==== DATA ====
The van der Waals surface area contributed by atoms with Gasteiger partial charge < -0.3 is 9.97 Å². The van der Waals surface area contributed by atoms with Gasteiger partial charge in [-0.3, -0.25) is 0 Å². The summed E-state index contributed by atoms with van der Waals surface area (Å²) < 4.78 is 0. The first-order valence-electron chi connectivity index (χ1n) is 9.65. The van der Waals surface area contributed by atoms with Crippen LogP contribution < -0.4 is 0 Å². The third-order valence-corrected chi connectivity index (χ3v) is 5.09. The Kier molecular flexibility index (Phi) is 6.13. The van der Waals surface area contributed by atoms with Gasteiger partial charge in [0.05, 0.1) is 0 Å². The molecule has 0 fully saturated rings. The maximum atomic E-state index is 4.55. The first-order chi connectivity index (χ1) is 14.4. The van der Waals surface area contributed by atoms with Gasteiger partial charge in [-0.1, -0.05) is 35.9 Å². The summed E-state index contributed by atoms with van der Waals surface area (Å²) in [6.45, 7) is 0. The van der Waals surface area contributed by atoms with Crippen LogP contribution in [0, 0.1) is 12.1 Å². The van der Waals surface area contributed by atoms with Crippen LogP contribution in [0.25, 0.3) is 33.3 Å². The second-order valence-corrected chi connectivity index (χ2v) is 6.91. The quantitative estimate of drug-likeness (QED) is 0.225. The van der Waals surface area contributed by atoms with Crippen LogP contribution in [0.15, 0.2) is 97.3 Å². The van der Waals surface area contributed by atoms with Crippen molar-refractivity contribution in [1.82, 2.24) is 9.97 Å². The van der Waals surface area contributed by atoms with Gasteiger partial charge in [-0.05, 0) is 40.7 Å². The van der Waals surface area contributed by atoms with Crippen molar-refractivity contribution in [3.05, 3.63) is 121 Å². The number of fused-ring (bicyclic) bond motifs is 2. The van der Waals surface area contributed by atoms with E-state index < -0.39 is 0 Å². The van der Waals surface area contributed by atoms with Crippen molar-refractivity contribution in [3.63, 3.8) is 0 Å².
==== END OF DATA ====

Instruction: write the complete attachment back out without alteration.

The van der Waals surface area contributed by atoms with Gasteiger partial charge < -0.3 is 9.97 Å². The van der Waals surface area contributed by atoms with Gasteiger partial charge in [-0.3, -0.25) is 0 Å². The summed E-state index contributed by atoms with van der Waals surface area (Å²) < 4.78 is 0. The first-order valence-electron chi connectivity index (χ1n) is 9.65. The van der Waals surface area contributed by atoms with Crippen LogP contribution < -0.4 is 0 Å². The third-order valence-corrected chi connectivity index (χ3v) is 5.09. The Kier molecular flexibility index (Phi) is 6.13. The van der Waals surface area contributed by atoms with Gasteiger partial charge in [0.05, 0.1) is 0 Å². The molecule has 0 fully saturated rings. The maximum atomic E-state index is 4.55. The first-order chi connectivity index (χ1) is 14.4. The van der Waals surface area contributed by atoms with Gasteiger partial charge in [-0.1, -0.05) is 35.9 Å². The summed E-state index contributed by atoms with van der Waals surface area (Å²) in [6.45, 7) is 0. The van der Waals surface area contributed by atoms with Crippen LogP contribution in [0, 0.1) is 12.1 Å². The van der Waals surface area contributed by atoms with Crippen LogP contribution in [0.25, 0.3) is 33.3 Å². The second-order valence-corrected chi connectivity index (χ2v) is 6.91. The quantitative estimate of drug-likeness (QED) is 0.225. The van der Waals surface area contributed by atoms with Crippen LogP contribution in [0.15, 0.2) is 97.3 Å². The van der Waals surface area contributed by atoms with Crippen molar-refractivity contribution in [1.82, 2.24) is 9.97 Å². The van der Waals surface area contributed by atoms with Gasteiger partial charge in [-0.05, 0) is 40.7 Å². The van der Waals surface area contributed by atoms with Crippen molar-refractivity contribution in [3.05, 3.63) is 121 Å². The number of fused-ring (bicyclic) bond motifs is 2. The van der Waals surface area contributed by atoms with E-state index < -0.39 is 0 Å². The van der Waals surface area contributed by atoms with Crippen molar-refractivity contribution in [3.63, 3.8) is 0 Å².